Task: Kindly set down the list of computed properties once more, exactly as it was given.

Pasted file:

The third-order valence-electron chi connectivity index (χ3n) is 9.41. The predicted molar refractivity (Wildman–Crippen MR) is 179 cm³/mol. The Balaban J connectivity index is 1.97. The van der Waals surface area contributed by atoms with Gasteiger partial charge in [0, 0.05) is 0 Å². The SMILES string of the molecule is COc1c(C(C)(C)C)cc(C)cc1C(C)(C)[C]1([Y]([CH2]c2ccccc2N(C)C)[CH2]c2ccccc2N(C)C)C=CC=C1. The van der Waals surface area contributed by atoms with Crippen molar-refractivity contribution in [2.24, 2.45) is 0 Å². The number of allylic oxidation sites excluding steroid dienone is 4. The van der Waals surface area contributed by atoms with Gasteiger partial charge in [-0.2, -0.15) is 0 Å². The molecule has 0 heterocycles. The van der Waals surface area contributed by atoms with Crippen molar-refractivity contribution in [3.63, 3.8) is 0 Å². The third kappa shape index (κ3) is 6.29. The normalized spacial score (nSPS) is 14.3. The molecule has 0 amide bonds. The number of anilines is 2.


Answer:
The third-order valence-electron chi connectivity index (χ3n) is 9.41. The predicted molar refractivity (Wildman–Crippen MR) is 179 cm³/mol. The Balaban J connectivity index is 1.97. The van der Waals surface area contributed by atoms with Gasteiger partial charge in [0, 0.05) is 0 Å². The SMILES string of the molecule is COc1c(C(C)(C)C)cc(C)cc1C(C)(C)[C]1([Y]([CH2]c2ccccc2N(C)C)[CH2]c2ccccc2N(C)C)C=CC=C1. The van der Waals surface area contributed by atoms with Crippen molar-refractivity contribution in [2.24, 2.45) is 0 Å². The number of allylic oxidation sites excluding steroid dienone is 4. The van der Waals surface area contributed by atoms with Gasteiger partial charge in [-0.2, -0.15) is 0 Å². The molecule has 0 heterocycles. The van der Waals surface area contributed by atoms with Crippen molar-refractivity contribution in [3.63, 3.8) is 0 Å². The third kappa shape index (κ3) is 6.29. The normalized spacial score (nSPS) is 14.3. The molecule has 0 amide bonds. The number of anilines is 2.